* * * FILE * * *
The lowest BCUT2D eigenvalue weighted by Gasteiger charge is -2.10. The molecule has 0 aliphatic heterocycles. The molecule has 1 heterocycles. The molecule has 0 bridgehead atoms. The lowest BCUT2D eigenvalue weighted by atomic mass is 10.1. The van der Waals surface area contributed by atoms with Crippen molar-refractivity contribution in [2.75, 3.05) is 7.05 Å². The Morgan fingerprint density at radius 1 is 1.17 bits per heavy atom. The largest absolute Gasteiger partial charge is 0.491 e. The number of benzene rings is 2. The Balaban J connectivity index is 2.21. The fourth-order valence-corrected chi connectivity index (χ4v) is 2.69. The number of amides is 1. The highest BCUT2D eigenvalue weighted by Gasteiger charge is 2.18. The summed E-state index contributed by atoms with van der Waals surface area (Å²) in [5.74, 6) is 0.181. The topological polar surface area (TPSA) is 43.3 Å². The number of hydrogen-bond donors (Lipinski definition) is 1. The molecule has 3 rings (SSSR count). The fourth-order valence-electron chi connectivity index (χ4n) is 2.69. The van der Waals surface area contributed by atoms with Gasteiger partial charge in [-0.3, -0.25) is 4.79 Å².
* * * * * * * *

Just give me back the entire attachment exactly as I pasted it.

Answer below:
The lowest BCUT2D eigenvalue weighted by Gasteiger charge is -2.10. The molecule has 0 aliphatic heterocycles. The molecule has 1 heterocycles. The molecule has 0 bridgehead atoms. The lowest BCUT2D eigenvalue weighted by atomic mass is 10.1. The van der Waals surface area contributed by atoms with Crippen molar-refractivity contribution in [2.75, 3.05) is 7.05 Å². The Morgan fingerprint density at radius 1 is 1.17 bits per heavy atom. The largest absolute Gasteiger partial charge is 0.491 e. The number of benzene rings is 2. The Balaban J connectivity index is 2.21. The fourth-order valence-corrected chi connectivity index (χ4v) is 2.69. The number of amides is 1. The highest BCUT2D eigenvalue weighted by Gasteiger charge is 2.18. The summed E-state index contributed by atoms with van der Waals surface area (Å²) in [5.74, 6) is 0.181. The topological polar surface area (TPSA) is 43.3 Å². The number of hydrogen-bond donors (Lipinski definition) is 1. The molecule has 3 rings (SSSR count). The fourth-order valence-electron chi connectivity index (χ4n) is 2.69. The van der Waals surface area contributed by atoms with Gasteiger partial charge in [-0.3, -0.25) is 4.79 Å².